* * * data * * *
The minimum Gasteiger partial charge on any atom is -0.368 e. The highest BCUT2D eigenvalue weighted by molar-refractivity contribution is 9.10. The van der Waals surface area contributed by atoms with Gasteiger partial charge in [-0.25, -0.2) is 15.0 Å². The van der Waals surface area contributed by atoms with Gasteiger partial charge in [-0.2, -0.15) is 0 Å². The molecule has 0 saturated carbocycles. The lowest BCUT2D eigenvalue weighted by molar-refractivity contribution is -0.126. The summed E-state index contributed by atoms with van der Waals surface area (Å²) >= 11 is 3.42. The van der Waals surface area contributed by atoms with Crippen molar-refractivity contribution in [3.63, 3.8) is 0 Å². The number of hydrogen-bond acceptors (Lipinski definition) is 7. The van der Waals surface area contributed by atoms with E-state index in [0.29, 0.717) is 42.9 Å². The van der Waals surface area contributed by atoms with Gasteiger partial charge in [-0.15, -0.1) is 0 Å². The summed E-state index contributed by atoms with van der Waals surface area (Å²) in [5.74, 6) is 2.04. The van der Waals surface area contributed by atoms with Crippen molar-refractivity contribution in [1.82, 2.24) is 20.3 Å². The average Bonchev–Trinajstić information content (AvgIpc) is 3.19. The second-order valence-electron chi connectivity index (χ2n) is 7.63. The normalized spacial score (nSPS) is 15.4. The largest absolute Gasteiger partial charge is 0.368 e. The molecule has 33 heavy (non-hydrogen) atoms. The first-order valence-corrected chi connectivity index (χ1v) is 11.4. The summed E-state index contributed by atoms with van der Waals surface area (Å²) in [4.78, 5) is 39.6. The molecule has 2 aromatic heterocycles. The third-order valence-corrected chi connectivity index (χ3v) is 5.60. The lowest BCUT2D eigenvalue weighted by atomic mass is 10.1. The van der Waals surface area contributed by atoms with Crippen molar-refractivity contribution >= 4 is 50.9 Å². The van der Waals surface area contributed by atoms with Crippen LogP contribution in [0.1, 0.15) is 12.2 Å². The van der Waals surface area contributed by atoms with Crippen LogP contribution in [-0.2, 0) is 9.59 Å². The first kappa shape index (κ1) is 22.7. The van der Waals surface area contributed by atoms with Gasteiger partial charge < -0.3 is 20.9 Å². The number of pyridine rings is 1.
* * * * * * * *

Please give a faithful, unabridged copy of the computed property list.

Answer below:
The minimum Gasteiger partial charge on any atom is -0.368 e. The highest BCUT2D eigenvalue weighted by molar-refractivity contribution is 9.10. The van der Waals surface area contributed by atoms with Gasteiger partial charge in [-0.25, -0.2) is 15.0 Å². The van der Waals surface area contributed by atoms with Gasteiger partial charge in [-0.2, -0.15) is 0 Å². The molecule has 0 saturated carbocycles. The lowest BCUT2D eigenvalue weighted by molar-refractivity contribution is -0.126. The summed E-state index contributed by atoms with van der Waals surface area (Å²) >= 11 is 3.42. The van der Waals surface area contributed by atoms with Crippen molar-refractivity contribution in [3.63, 3.8) is 0 Å². The number of hydrogen-bond acceptors (Lipinski definition) is 7. The van der Waals surface area contributed by atoms with E-state index in [0.29, 0.717) is 42.9 Å². The van der Waals surface area contributed by atoms with Gasteiger partial charge in [-0.15, -0.1) is 0 Å². The summed E-state index contributed by atoms with van der Waals surface area (Å²) in [5.74, 6) is 2.04. The van der Waals surface area contributed by atoms with Crippen molar-refractivity contribution in [1.82, 2.24) is 20.3 Å². The average Bonchev–Trinajstić information content (AvgIpc) is 3.19. The second-order valence-electron chi connectivity index (χ2n) is 7.63. The normalized spacial score (nSPS) is 15.4. The largest absolute Gasteiger partial charge is 0.368 e. The molecule has 33 heavy (non-hydrogen) atoms. The first-order valence-corrected chi connectivity index (χ1v) is 11.4. The summed E-state index contributed by atoms with van der Waals surface area (Å²) in [4.78, 5) is 39.6. The molecule has 2 aromatic heterocycles. The third-order valence-corrected chi connectivity index (χ3v) is 5.60. The lowest BCUT2D eigenvalue weighted by atomic mass is 10.1. The van der Waals surface area contributed by atoms with Crippen molar-refractivity contribution >= 4 is 50.9 Å². The van der Waals surface area contributed by atoms with Crippen LogP contribution in [0.1, 0.15) is 12.2 Å². The van der Waals surface area contributed by atoms with Crippen LogP contribution in [-0.2, 0) is 9.59 Å². The first kappa shape index (κ1) is 22.7. The van der Waals surface area contributed by atoms with Gasteiger partial charge < -0.3 is 20.9 Å². The number of pyridine rings is 1.